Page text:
The (relative) success of Philippine cinema has brought the rise of short films. Film schools, as well as media literacy classes in senior high school, has delivered a continuous and abundant supply of short films. In the past, cineastes either have to wait for annual school screenings, or the film festival limited runs. With the advent of the Internet and the social media, audience from here and abroad can catch Pinoy short films even after their theatre runs.
We listed below five online sites where you can catch some of the best Filipino short films.
Let’s begin with the most obvious. Since its inception, Facebook has become a thriving online community for Filipinos. In the site, we have seen films and videos made by amateur filmmakers as well as established ones. From time to time, you can even encounter Filipino auteurs choosing this medium to publish this site. The best way to catch these short films is to follow the like pages of your favorite filmmakers or film productions. Also, you can opt to wait for the next viral film to flood your timeline.
Films posted on Facebook often aim for virality. They may be socio-political campaigns or films produced by amateur groups that target high viewership more than anything.
One of the most established Filipino filmmakers, Mike De Leon has broken his years of hiatus through making short films uploaded on Facebook. You can watch one of his controversial works here.
Pinoy filmmakers often opt not to upload their works on this medium. For one, choosing this site usually sacrifices the quality of the film. What you can find here are film works created by groups or organizations to build their channels. We recommend subscribing to the YT account of TVUP. Follow their Maikling Pelikula playlist. Here, you can find some of the best works of the University of the Philippines Film Institute students. An additional feature are the interviews of the filmmakers. The filmmakers have a sit-down interview as they explain the production work behind their films.
Another tip, filmmakers often upload a copy of their films on Youtube as “unlisted.” This is the easiest way for them to allow festival organizers to screen their films. You can always ask your filmmaker friends if they are willing to share the “unlisted” link of their works.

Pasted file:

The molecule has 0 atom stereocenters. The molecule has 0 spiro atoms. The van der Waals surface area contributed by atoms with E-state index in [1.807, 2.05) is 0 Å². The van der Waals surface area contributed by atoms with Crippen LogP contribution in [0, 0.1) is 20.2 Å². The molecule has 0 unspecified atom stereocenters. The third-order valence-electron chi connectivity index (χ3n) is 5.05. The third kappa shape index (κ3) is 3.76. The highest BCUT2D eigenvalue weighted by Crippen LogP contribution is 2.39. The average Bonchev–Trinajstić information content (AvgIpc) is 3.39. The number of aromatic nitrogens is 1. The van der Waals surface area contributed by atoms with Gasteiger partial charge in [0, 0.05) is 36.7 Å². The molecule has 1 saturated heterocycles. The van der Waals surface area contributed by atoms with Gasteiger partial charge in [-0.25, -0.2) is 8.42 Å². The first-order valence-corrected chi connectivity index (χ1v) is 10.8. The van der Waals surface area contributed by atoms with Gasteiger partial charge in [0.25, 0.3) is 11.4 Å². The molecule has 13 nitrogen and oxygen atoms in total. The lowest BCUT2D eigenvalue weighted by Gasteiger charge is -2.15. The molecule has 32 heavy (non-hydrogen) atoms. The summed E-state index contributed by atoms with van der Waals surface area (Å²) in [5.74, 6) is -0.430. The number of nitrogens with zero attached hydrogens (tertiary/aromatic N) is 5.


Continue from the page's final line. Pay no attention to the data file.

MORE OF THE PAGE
This has maybe the largest collection of Pinoy short films online. Based in South East Asia, Vidsee invites short filmmakers to upload on their site. They have annual film competitions too so you can be assured that new films are uploaded regularly. There are films here that found a place after their short stint in the major film festivals. This is particularly significant because short films in the country are screened in theaters only in the duration of a film festival. After the festival’s run, only full-length films get commercial re-run.
Filmmakers choose to upload their films here after taking part in major film festivals probably to extend the “life” of their works.
In contrast to Youtube, Vimeo ensures the quality of the videos uploaded. Hence, filmmakers often choose to upload their works here. One caveat is that filmmakers often have to put passwords to access their films. This is to protect their intellectual property. Nevertheless, there are still a large number of short filmmakers who are willing to share their works on the site.
Award-winning directors even choose to upload their works here permanently or at a limited time.
Asia’s response to Netflix, Hooq has included in its list some Filipino short films. Currently, they added the participating films of the 2016 Metro Manila Film Festival (MMFF). While this short list of films may not be a compelling reason for your subscription, it would be a strong motivation for demand streaming services to include short films knowing that there is a sufficient audience to sustain their viewership.
(The best short film in the 2016 MMFF can be found on Hooq.)